Salt Lake City

Public Lands Department

Artesian Well Park

Public Lands is excited to announce that Artesian Well Park is now open. Benches and signage still need to be installed before the project is complete. 


  • Drinking Fountain

Artesian Well Water Quality

The Artesian Well is not part of the Salt Lake City Department of Public Utilities (SLCDPU) drinking water system, though the well is monitored by SLCDPU water quality staff.  This natural water source meets federal and state requirements for drinking water. However, low levels of perchlorate, a compound that may be naturally occurring or related to explosives manufacturing, has been found in the well. The levels found are below what the EPA considers a concern and the compound is not regulated in Utah. The most recent sampling results for chemistry and organics are listed here. For more information on perchlorate, please visit the EPA Perchlorate in Drinking Water link.

For more information about the water quality data and monitoring updates, please contact Salt Lake City Department of Public Utilities Water Quality Division at 801.483.6900.

History of Artesian Well Park

The Artesian Well Park, on 500 East and 800 South, is not historic itself, though the use of the Artesian Well dates back to the settlement of the Salt Lake Valley. During the LDS Salt Lake Temple construction, the Artesian Well was a watering hole for oxen to hydrate and relax between traveling from Little Cottonwood Canyon’s granite quarry to the construction site.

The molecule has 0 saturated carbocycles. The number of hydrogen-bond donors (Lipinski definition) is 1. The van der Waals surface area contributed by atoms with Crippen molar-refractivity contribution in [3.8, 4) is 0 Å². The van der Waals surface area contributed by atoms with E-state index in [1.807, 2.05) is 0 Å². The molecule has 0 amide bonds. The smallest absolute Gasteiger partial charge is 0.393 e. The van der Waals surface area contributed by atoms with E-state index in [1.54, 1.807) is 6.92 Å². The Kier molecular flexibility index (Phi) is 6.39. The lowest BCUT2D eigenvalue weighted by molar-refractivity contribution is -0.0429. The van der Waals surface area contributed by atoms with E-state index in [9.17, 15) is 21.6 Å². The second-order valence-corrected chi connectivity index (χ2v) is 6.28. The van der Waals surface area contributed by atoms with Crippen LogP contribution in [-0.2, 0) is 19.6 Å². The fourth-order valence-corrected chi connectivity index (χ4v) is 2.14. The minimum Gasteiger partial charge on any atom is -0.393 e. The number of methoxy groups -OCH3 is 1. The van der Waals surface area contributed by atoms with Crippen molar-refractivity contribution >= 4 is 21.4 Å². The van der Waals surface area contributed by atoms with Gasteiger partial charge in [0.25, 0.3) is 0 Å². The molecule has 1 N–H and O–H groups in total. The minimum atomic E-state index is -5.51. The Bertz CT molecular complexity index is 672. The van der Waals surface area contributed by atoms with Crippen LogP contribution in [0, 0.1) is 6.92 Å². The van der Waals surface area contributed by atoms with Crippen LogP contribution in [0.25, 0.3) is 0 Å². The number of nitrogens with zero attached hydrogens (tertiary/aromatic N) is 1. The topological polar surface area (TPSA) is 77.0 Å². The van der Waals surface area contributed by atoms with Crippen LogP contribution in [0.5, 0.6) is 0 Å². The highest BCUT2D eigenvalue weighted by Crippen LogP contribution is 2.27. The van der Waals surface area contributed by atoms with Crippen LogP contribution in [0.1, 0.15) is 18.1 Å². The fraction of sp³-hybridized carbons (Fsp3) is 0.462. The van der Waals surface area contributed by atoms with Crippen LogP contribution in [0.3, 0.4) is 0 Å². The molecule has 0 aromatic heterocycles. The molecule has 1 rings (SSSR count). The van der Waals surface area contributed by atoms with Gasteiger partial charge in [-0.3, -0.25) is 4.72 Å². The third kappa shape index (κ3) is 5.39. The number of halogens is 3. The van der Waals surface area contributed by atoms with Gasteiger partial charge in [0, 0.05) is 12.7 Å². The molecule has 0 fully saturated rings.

The aquifer sourced to the Artesian Well comes from a large recharge area that extends from Red Butte Creek underneath the University of Utah. Records as to who drilled the well and when are unknown. In 1936 the City filed an underwater ground claim for the well for domestic and culinary purposes. The legislation further defined water from the well found on the “surface, underground and above land property” as publicly owned by Utah’s people. However, the land surrounding it was privately-owned.  Wet slippery sidewalks, parking congestion, and maintenance concerns prompted the City to invest in the Artesian Well Park beginning in the mid-to-late 70’s. The Artesian Well continues to provide water to the people of the Salt Lake Valley to this day. It’s water, which is high in minerals, attracts thousands of visitors each year from across the Wasatch Front. This Central City gem recently received renovations to enhance the community’s experience. These renovations includes 360-degree access to the well with more spigots, which can fill five-gallon jugs. The park is now more visible and welcoming, with a garden-like feel with regionally appropriate vegetation and permeable pavement.​